National Carers Week, running this year from June 6th to 12th, is an annual campaign to raise awareness of caring. It aims to highlight the challenges which carers face and recognise the contribution they make to families and communities throughout the UK.
The focus of this year's Carers Week is on building 'Carer Friendly Communities' – ones which support carers to look after their family or friends and at the same time recognise that they are individuals with needs of their own.
It is estimated that across the UK there are 6.5 million unpaid carers looking after an ill, frail or disabled family member or friend. Although termed 'carers', most would say they are simply being a husband, wife, mum, dad, son, daughter, friend or a good neighbour. Caring for our loved ones is just something we do.
Caring can be brief and temporary, perhaps helping someone get back on their feet after an illness or an operation. It can be a regular obligation, maybe popping round to help a neighbour with odd jobs for a few hours a week or just checking they are OK. Or it can be a lifelong commitment, for example as a parent of a disabled child, or the partner of someone who suffers a life changing accident.
Caring can be very satisfying, helping to strengthen relationships and teaching new skills. But for carers without the right support it can also be deeply damaging, especially when the care is intensive and unceasing. Many carers see their own physical and mental health deteriorate as they struggle to cope with caring for a loved one, often feeling isolated and helpless.
While there is help available for carers, many are reluctant to accept it or simply unaware of it. A big part of Carers Week is to make carers aware of the support and services available to them, and more willing to accept it as something they are entitled to and deserve.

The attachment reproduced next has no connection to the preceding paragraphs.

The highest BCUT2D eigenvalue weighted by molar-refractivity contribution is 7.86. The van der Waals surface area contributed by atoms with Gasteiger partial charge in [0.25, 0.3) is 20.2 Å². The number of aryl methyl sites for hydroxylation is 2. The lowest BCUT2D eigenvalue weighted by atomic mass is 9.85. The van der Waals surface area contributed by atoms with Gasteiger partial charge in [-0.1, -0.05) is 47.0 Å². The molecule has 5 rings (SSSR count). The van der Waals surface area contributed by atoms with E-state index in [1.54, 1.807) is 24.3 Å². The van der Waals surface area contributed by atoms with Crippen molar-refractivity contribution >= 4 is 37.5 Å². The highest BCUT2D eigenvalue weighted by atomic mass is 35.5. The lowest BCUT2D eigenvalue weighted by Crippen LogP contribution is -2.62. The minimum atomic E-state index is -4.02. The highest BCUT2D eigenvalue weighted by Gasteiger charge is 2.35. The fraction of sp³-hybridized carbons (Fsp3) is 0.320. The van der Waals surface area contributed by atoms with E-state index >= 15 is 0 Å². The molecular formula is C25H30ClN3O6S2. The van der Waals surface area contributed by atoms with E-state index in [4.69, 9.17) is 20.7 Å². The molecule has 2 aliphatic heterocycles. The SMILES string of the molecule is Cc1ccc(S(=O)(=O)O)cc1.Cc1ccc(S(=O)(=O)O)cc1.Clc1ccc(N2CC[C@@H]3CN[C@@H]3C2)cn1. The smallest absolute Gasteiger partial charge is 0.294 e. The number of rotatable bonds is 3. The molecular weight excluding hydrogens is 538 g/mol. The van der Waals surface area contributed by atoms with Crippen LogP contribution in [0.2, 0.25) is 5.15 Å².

A range of national charities support Carers Week, each providing help and support to carers relevant to their individual needs. Some of the charities involved include Age UK, Carers Trust, Macmillan Cancer Support, Independent Age, the MS Society, the MND Association and Carers UK.
Carers Week aims to build Carer Friendly Communities across the UK, places where carers feel valued and supported in the unpaid work they do. Recognising this is a long-term goal, Carers Week is asking people to recommend organisations, services and employers in their area which are already carer-friendly. It is also inviting other organisations to commit to becoming carer-friendly in the way they operate.
Lots more information about Carers Week can be found on its website here, including a downloadable Carers Checklist. It sets out practical steps every part of the community can take to be carer-friendly and helps carers think about their local community and what additional support might improve their daily lives.